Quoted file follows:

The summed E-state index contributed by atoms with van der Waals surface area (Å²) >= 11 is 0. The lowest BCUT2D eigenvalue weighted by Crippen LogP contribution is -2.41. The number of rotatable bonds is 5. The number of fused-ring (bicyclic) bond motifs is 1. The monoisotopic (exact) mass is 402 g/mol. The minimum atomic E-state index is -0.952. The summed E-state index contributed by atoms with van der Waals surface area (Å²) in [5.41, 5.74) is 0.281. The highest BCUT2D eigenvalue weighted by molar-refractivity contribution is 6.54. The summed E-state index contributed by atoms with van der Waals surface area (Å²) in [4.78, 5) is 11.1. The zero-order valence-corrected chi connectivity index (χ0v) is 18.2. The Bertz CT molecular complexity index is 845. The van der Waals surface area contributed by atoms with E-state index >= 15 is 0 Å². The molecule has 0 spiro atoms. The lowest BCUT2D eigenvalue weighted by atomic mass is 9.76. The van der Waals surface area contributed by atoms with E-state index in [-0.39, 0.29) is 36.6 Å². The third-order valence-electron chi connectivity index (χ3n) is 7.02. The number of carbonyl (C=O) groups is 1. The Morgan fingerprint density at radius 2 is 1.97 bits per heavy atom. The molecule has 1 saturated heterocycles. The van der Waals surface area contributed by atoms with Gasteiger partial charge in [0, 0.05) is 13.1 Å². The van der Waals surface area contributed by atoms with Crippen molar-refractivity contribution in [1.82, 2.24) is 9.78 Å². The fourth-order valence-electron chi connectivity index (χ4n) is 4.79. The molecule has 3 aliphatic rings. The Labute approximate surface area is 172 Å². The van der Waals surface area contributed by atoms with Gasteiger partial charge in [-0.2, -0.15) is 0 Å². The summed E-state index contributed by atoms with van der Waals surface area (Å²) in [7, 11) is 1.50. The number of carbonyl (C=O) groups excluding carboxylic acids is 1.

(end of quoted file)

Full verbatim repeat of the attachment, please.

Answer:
The summed E-state index contributed by atoms with van der Waals surface area (Å²) >= 11 is 0. The lowest BCUT2D eigenvalue weighted by Crippen LogP contribution is -2.41. The number of rotatable bonds is 5. The number of fused-ring (bicyclic) bond motifs is 1. The monoisotopic (exact) mass is 402 g/mol. The minimum atomic E-state index is -0.952. The summed E-state index contributed by atoms with van der Waals surface area (Å²) in [5.41, 5.74) is 0.281. The highest BCUT2D eigenvalue weighted by molar-refractivity contribution is 6.54. The summed E-state index contributed by atoms with van der Waals surface area (Å²) in [4.78, 5) is 11.1. The zero-order valence-corrected chi connectivity index (χ0v) is 18.2. The Bertz CT molecular complexity index is 845. The van der Waals surface area contributed by atoms with E-state index >= 15 is 0 Å². The molecule has 0 spiro atoms. The lowest BCUT2D eigenvalue weighted by atomic mass is 9.76. The van der Waals surface area contributed by atoms with E-state index in [-0.39, 0.29) is 36.6 Å². The third-order valence-electron chi connectivity index (χ3n) is 7.02. The number of carbonyl (C=O) groups is 1. The Morgan fingerprint density at radius 2 is 1.97 bits per heavy atom. The molecule has 1 saturated heterocycles. The van der Waals surface area contributed by atoms with Gasteiger partial charge in [0, 0.05) is 13.1 Å². The van der Waals surface area contributed by atoms with Crippen molar-refractivity contribution in [1.82, 2.24) is 9.78 Å². The fourth-order valence-electron chi connectivity index (χ4n) is 4.79. The molecule has 3 aliphatic rings. The Labute approximate surface area is 172 Å². The van der Waals surface area contributed by atoms with Gasteiger partial charge in [-0.2, -0.15) is 0 Å². The summed E-state index contributed by atoms with van der Waals surface area (Å²) in [7, 11) is 1.50. The number of carbonyl (C=O) groups excluding carboxylic acids is 1.